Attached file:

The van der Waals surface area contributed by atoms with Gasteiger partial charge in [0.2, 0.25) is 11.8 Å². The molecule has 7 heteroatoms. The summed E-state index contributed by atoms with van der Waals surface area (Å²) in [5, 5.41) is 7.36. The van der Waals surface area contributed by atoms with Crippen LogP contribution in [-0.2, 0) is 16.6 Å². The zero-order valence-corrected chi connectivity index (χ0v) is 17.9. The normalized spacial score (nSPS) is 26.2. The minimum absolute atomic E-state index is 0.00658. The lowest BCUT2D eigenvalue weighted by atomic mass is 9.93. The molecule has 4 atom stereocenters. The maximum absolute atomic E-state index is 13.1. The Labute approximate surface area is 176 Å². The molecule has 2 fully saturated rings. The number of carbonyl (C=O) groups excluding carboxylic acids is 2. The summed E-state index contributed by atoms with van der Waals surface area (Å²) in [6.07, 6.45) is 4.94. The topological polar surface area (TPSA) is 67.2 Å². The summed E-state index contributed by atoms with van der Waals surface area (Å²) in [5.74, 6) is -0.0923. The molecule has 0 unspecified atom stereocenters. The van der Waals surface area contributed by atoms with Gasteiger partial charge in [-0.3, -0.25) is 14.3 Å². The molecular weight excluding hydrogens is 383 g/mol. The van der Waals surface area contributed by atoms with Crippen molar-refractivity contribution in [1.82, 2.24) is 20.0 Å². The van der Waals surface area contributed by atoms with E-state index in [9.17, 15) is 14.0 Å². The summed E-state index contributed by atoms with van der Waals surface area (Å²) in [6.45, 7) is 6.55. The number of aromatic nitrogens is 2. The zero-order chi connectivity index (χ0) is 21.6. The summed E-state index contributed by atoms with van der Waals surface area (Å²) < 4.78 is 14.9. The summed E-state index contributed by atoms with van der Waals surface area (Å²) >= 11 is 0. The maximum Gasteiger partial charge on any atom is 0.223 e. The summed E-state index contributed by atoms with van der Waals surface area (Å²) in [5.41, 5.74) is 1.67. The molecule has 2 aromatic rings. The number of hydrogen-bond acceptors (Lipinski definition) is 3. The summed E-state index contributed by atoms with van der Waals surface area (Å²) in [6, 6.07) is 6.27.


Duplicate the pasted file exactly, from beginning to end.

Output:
The van der Waals surface area contributed by atoms with Gasteiger partial charge in [0.2, 0.25) is 11.8 Å². The molecule has 7 heteroatoms. The summed E-state index contributed by atoms with van der Waals surface area (Å²) in [5, 5.41) is 7.36. The van der Waals surface area contributed by atoms with Crippen LogP contribution in [-0.2, 0) is 16.6 Å². The zero-order valence-corrected chi connectivity index (χ0v) is 17.9. The normalized spacial score (nSPS) is 26.2. The minimum absolute atomic E-state index is 0.00658. The lowest BCUT2D eigenvalue weighted by atomic mass is 9.93. The molecule has 4 atom stereocenters. The maximum absolute atomic E-state index is 13.1. The Labute approximate surface area is 176 Å². The molecule has 2 fully saturated rings. The number of carbonyl (C=O) groups excluding carboxylic acids is 2. The summed E-state index contributed by atoms with van der Waals surface area (Å²) in [6.07, 6.45) is 4.94. The topological polar surface area (TPSA) is 67.2 Å². The summed E-state index contributed by atoms with van der Waals surface area (Å²) in [5.74, 6) is -0.0923. The molecule has 0 unspecified atom stereocenters. The van der Waals surface area contributed by atoms with Gasteiger partial charge in [-0.3, -0.25) is 14.3 Å². The molecular weight excluding hydrogens is 383 g/mol. The van der Waals surface area contributed by atoms with Crippen molar-refractivity contribution in [1.82, 2.24) is 20.0 Å². The van der Waals surface area contributed by atoms with E-state index in [9.17, 15) is 14.0 Å². The summed E-state index contributed by atoms with van der Waals surface area (Å²) in [6.45, 7) is 6.55. The number of aromatic nitrogens is 2. The zero-order chi connectivity index (χ0) is 21.6. The summed E-state index contributed by atoms with van der Waals surface area (Å²) < 4.78 is 14.9. The summed E-state index contributed by atoms with van der Waals surface area (Å²) >= 11 is 0. The maximum Gasteiger partial charge on any atom is 0.223 e. The summed E-state index contributed by atoms with van der Waals surface area (Å²) in [5.41, 5.74) is 1.67. The molecule has 2 aromatic rings. The number of hydrogen-bond acceptors (Lipinski definition) is 3. The summed E-state index contributed by atoms with van der Waals surface area (Å²) in [6, 6.07) is 6.27.